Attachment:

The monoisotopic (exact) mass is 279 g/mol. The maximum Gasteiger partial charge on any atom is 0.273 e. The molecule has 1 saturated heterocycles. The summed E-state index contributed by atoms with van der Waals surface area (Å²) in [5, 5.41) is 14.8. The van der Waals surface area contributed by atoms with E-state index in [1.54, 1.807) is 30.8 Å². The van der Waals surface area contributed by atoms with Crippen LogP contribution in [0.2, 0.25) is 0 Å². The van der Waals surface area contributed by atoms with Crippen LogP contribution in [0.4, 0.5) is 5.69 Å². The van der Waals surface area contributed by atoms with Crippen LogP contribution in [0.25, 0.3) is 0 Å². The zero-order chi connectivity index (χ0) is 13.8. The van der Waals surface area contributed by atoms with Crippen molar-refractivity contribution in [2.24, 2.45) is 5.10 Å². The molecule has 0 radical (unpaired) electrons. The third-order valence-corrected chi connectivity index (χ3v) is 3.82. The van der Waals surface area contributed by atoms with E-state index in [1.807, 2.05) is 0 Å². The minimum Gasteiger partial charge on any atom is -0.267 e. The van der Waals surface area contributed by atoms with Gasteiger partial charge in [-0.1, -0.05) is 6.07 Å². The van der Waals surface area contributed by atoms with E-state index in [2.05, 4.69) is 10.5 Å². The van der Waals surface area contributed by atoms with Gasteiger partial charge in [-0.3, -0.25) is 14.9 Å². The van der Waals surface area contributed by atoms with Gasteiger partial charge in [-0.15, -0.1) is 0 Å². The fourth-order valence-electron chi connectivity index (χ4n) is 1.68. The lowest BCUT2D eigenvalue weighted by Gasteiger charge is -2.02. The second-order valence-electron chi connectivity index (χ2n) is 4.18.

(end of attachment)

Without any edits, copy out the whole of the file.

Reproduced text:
The monoisotopic (exact) mass is 279 g/mol. The maximum Gasteiger partial charge on any atom is 0.273 e. The molecule has 1 saturated heterocycles. The summed E-state index contributed by atoms with van der Waals surface area (Å²) in [5, 5.41) is 14.8. The van der Waals surface area contributed by atoms with E-state index in [1.54, 1.807) is 30.8 Å². The van der Waals surface area contributed by atoms with Crippen LogP contribution in [0.2, 0.25) is 0 Å². The van der Waals surface area contributed by atoms with Crippen LogP contribution in [0.4, 0.5) is 5.69 Å². The van der Waals surface area contributed by atoms with Crippen LogP contribution in [0.25, 0.3) is 0 Å². The zero-order chi connectivity index (χ0) is 13.8. The van der Waals surface area contributed by atoms with Crippen molar-refractivity contribution in [2.24, 2.45) is 5.10 Å². The molecule has 0 radical (unpaired) electrons. The third-order valence-corrected chi connectivity index (χ3v) is 3.82. The van der Waals surface area contributed by atoms with E-state index in [1.807, 2.05) is 0 Å². The minimum Gasteiger partial charge on any atom is -0.267 e. The van der Waals surface area contributed by atoms with Gasteiger partial charge in [-0.1, -0.05) is 6.07 Å². The van der Waals surface area contributed by atoms with E-state index in [2.05, 4.69) is 10.5 Å². The van der Waals surface area contributed by atoms with Gasteiger partial charge in [-0.3, -0.25) is 14.9 Å². The van der Waals surface area contributed by atoms with Gasteiger partial charge in [-0.15, -0.1) is 0 Å². The fourth-order valence-electron chi connectivity index (χ4n) is 1.68. The lowest BCUT2D eigenvalue weighted by Gasteiger charge is -2.02. The second-order valence-electron chi connectivity index (χ2n) is 4.18.